Sophomore Presley Ellis said of the cheerleading experience, “We don’t have to do this – we get to do this.”
Calee Edwards performed all weekend on a severely sprained ankle. She expressed the importance of having heart.
“With that comes the dedication,” the senior said. “Because people really don’t understand the hours and the time we put into it. And really, that alone takes a lot of heart to, you know, want to come in here every day and push yourself to be better. Because when you make yourself better, it benefits the whole team, so I really just think it all starts with heart. And our coach always says it takes loving each other. Because really, like, any little bit of tension or anything can, like, you know, prevent you from being successful. But I really think we’ve accomplished that this year, loving each other and being a family.”
The competitive season begins in November. The cheerleaders spend 11 months each year training and practicing. In the spring, they practice two days per week in 90-minute intervals. The summer consists of conditioning twice a week at 90-minute intervals and attending cheerleading camp.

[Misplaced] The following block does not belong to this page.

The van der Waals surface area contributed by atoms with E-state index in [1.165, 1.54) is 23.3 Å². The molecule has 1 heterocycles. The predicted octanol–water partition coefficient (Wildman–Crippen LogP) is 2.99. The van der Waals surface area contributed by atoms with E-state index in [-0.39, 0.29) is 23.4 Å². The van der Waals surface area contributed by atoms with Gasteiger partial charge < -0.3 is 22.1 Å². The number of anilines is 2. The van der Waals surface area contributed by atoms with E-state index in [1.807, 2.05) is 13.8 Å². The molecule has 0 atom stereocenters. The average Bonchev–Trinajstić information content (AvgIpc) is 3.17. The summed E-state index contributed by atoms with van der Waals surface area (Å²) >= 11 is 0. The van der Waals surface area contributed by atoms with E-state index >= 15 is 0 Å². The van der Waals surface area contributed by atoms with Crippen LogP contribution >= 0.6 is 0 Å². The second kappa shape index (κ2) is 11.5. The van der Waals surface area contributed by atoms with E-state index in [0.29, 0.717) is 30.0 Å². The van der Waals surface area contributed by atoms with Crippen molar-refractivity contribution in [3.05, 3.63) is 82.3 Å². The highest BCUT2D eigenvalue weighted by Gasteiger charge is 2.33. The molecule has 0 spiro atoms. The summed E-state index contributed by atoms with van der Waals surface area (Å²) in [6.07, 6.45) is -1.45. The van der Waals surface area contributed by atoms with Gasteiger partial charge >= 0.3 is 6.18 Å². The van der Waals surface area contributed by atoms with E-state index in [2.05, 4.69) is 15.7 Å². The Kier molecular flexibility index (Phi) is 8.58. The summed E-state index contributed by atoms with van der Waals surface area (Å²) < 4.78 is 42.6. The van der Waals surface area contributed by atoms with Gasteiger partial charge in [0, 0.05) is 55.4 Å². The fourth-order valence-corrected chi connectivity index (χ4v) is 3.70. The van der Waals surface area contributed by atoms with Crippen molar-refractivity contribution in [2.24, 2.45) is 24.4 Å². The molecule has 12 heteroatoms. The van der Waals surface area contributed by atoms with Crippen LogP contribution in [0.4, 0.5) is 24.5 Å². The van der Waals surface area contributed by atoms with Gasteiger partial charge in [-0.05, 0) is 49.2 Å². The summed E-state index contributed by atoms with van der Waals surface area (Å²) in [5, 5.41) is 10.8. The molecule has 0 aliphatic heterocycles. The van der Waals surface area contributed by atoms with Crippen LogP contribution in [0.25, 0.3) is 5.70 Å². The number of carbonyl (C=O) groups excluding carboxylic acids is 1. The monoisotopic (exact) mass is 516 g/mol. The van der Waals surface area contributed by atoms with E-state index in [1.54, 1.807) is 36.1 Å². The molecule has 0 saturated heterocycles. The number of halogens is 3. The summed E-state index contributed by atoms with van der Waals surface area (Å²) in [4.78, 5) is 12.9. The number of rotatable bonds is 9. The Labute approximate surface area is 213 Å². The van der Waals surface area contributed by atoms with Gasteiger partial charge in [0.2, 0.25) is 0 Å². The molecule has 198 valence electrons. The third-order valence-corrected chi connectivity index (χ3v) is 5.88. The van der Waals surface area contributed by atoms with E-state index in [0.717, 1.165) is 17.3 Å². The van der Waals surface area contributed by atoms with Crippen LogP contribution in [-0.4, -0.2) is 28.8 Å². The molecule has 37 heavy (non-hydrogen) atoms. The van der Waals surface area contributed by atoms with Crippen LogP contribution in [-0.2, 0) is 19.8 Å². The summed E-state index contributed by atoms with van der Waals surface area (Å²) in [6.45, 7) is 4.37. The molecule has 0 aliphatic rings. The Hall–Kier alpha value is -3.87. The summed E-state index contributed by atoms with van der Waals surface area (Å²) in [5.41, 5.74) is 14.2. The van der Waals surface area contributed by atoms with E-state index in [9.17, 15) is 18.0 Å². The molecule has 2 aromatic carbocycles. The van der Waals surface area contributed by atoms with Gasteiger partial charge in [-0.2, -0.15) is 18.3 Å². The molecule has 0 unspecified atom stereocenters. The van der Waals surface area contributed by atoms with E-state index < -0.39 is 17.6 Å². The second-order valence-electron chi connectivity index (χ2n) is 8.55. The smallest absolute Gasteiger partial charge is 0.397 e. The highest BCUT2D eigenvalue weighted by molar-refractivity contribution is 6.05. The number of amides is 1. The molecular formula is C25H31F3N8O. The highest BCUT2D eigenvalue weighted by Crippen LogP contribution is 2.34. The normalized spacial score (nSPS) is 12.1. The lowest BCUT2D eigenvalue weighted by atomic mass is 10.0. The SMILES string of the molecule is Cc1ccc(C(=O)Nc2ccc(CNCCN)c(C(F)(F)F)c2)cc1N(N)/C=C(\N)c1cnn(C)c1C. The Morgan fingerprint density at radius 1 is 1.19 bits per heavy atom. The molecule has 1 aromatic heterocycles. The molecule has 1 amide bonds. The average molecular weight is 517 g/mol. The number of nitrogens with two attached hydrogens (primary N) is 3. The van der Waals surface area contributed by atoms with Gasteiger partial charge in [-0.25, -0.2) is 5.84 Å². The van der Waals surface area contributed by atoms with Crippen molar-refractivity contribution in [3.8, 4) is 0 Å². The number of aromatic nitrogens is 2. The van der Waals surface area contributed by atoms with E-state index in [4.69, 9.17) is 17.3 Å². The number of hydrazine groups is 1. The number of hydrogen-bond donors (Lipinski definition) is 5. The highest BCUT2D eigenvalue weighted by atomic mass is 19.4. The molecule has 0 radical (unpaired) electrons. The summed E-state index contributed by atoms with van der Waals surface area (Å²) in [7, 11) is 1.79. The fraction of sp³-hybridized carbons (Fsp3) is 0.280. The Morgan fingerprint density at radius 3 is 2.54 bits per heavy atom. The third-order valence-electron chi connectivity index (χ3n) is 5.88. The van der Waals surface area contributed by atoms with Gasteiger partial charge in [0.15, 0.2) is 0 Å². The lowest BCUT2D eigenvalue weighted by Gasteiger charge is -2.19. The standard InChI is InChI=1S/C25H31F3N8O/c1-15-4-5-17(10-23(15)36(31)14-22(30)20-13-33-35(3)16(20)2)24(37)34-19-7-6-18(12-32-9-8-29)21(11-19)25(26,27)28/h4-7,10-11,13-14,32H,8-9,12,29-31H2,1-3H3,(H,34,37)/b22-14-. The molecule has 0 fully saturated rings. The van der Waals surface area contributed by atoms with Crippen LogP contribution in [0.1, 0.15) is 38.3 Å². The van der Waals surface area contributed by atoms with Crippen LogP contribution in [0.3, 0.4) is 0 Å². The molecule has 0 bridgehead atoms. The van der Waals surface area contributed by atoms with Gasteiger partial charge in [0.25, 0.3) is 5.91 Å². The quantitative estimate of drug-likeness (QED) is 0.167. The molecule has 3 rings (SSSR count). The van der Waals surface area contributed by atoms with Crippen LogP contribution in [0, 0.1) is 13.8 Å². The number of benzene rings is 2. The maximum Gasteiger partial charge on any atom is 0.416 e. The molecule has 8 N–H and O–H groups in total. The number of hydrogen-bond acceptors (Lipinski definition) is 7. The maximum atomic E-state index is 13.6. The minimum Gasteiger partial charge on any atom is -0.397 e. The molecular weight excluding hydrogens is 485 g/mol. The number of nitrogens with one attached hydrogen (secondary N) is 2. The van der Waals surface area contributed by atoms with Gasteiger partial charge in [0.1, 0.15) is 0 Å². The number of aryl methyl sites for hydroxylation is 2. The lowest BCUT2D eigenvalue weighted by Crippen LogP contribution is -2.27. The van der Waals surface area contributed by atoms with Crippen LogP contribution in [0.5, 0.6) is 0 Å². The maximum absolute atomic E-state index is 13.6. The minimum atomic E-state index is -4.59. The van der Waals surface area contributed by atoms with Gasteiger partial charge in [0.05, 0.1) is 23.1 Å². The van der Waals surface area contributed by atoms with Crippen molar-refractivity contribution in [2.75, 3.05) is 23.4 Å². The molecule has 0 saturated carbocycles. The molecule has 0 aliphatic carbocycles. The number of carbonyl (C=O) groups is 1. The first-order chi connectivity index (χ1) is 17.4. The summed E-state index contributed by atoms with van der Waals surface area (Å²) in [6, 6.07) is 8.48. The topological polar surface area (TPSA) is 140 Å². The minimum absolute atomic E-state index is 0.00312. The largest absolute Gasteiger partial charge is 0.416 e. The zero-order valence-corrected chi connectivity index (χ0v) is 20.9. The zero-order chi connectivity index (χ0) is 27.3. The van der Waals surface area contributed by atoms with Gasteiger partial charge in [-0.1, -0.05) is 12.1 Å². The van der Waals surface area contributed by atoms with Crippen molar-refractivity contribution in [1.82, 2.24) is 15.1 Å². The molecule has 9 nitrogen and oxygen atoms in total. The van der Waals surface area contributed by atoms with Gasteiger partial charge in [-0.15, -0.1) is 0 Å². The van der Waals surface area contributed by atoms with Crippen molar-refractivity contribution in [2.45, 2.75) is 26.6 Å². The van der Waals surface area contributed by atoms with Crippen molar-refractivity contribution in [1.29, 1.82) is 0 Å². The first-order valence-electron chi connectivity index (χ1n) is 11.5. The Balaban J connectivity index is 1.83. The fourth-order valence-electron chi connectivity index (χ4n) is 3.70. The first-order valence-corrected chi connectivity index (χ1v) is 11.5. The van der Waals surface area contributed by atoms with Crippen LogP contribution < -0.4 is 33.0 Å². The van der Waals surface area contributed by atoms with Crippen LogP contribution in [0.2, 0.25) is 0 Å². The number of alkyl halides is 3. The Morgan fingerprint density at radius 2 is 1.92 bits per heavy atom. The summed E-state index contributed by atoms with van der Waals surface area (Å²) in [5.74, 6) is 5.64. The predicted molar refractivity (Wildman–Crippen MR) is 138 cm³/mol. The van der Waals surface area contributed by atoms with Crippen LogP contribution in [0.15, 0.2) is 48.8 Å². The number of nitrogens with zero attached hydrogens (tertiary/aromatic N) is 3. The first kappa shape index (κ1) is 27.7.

In the fall, the team practices three days per week and also cheers for the Warrior football team on Friday nights.
As competition season nears, the team performs two competition run-throughs on two Saturdays leading up to the performance dates. They also perfect their techniques within the routine.
The cheerleaders delivered a higher skill level than other competitors, according to Beazley.
“Even for, like, nationals, you know, there was no one else in our division that had the things that we had, so I think that really set us apart. I think that’s one of the reasons why we were so successful.”
The team incorporated spins and inversions with pirouettes at the top tier and included other super elite skills such as 360-degree spins while switching their feet during the execution.
With that perfection, the teammates also soar academically with a collective 3.616 GPA.
Sophomore Kobe Stiles enjoys lending support to the girls.
“It’s just fun,” he said.
His GPA has improved since joining the team. He considers cheerleading on par with any other team sport. He and CJ Baughman are the two males on the team.
“They don’t realize the amount of work that we actually put into it,” Stiles added.
The cheerleaders receive support from the football team.
“We actually did a conditioning session with the football team over the summer and that was fun, you know, because we did some things that the football team does to condition and they did some of the things that we did, and it was really kind of fun to get another level of respect for each other,” Beazley said.
The football players gave them support as spectators.
“Whenever comp season started, the football team players actually came in and they all came in, supported us and watched us,” Beazley said.